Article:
AN OVERVIEW OF LOCAL GOVERNMENT AND PUBLIC PARTICIPATION IN DECISION MAKING

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Lawson Naidoo – Executive Secretary, Council for the Advancement of the South African Constitution (CASAC)

Date: 9 AUGUST 2019

Place: Cala

In a paper commissioned by CASAC in 2015 entitled “The System’s Not To Blame? Electoral Systems, Power and Accountability” Prof Steven Friedman noted:

“While definitions of accountability are hotly debated in academic literature, for practical purposes we can understand it as a key element of the core democratic principle that holders of public office govern on behalf of the people and are therefore entitled to govern only as long as people wish them to do so. This in turn means that they should be accountable to the people who are entitled to know what office bearers do to serve them, to tell them what they should do and how they should do it, and to remove them from office if they fail to comply. Accountability is thus a core consequence of the democratic idea of rule by the people since it assumes that public office holders are, in principle, servants of the people who must report to and take instruction from those they serve. It is, therefore, also a core value underpinning the South African Constitution.”[1]

I will return to aspects of this paper later in this presentation.

Introduction

  • In the new democratic dispensation, the South African government was tasked with transforming local government. This occurred by shifting from racially designed local government structures to democratic and non-racial local government structures. The new government sought to merge formerly white and black areas under one administrative regime. [2] This process became permanent with the advent of the Constitution of the Republic of South Africa in 1996 and the legislation that came thereafter.

 

  • As it stands there are 278 municipalities in the country. There are 8 metropolitan councils, 44 districts and 226 local municipalities. In 2018, the Department of Co-operative Governance and Traditional Affairs (COGTA) characterised 30% of the municipalities in the country as dysfunctional. This input will focus on the issue of public participation in decision making in local government. As public participation is recognised as an important value in democratic societies, its role in decision making must be evaluated in the light of the failures of local government.

Legal Framework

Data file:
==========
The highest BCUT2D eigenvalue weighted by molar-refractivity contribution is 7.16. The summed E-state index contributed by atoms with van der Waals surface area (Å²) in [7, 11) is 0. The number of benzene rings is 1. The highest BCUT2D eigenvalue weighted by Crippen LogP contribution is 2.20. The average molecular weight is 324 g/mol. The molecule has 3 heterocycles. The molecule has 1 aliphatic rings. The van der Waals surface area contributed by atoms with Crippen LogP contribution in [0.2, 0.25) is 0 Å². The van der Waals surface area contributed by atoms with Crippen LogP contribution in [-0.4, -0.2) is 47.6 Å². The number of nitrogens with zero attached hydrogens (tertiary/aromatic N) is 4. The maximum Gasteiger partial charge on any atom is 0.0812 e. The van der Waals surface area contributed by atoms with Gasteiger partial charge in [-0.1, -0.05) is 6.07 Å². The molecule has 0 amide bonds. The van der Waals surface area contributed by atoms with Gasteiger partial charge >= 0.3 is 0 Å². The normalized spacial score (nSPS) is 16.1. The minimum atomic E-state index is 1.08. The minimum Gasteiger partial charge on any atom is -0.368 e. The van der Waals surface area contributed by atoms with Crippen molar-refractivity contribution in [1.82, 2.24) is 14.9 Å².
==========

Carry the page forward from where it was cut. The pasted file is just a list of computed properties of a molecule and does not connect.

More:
• In the context of public participation two key principles emerge from the Constitution. Firstly, that everyone is equal under the rule of law in terms of section 1 (d)[3], and secondly, that local government has a duty to provide democratic and accountable governance in terms of section 157. [4] Section 1 (d) speaks of a “multi-party system of democratic government, to ensure accountability, responsiveness and openness”. These provisions place great responsibility on all tiers of government. Access to information is absolutely critical to being able to claim rights in terms of the Constitution, and this is also a theme to which I will return later.

 

  • Chapter 7 of the Constitution sets out the rights, duties and obligations of local government. Section 151 states that the local sphere of government consists of municipalities. [5] More importantly, section 152 provides for the objects of local government which are; “providing democratic and accountable government for local communities; ensuring provision of services to communities in a suitable manner; promoting social and economic development; promoting a safe and healthy environment; and encouraging the involvement of communities and community organisations in matters of local government.”[6]

 

  • There are three pieces of legislation which govern municipalities. Firstly, the Municipal Structures Act which under Chapter 4 sets out the internal structures and functionaries. Part 4 deals with the Ward Committees which are responsible for enhancing participatory governance in local government. [7] Secondly, the Municipal Systems Act in which Chapter 4 sets out community participation. Part 16 envisages a culture of participation between the state and local communities. Lastly, the Municipal Finance Management Act regulates the Municipal budget.

Public Participation

  • According to Bassuday and Pypers, public participation can be defined as the following;

 

Public participation is a process by which Parliament, the Provincial Legislatures and Municipalities consult with the people, especially interested or affected individuals, organisations and government entities, before making decisions. However, public participation is actuality is a two-way street that should comprise of effective communication and a collaborative problem-solving mechanism, with the goal of achieving better and more acceptable decisions from both government and the people. Public participation can also be referred to as ‘public involvement’, ‘community involvement’ or ‘stakeholder involvement’. This is evident in the constitutional framework of our Municipal Structures Act and Municipal Systems Act.” [8]

 

  • Ward Committees function as a means of enhancing community participation by providing a link between communities and structures of the Council. In terms of the Guidelines for the Establishment and Operation of Municipal Ward Committees’ (Notice 965 of 2005), Section 5(1)(3)(b)(v) prescribes that ward committees ‘ensure constructive and harmonious interaction between the municipality and community through the use and co-ordination of ward residents’ meetings and other community development forums. [9] The guidelines further establish that ward committees are key structures for public participation as well as occupying a non-partisan, independent and advisory role to communities.[10]

Decision making

4.1. Section 5 of the Municipal Systems Act determines the rights of members of local communities. Specifically, section 5 (1) (a) (i) states that members of local communities have the right to contribute to the decision-making processes of the municipality.[11] Section 11 of the Municipal Systems Act provides that the executive and legislative authority of a municipality is exercised by the council of the municipality, and the council takes all the decisions of the municipality subject to section 59.[12]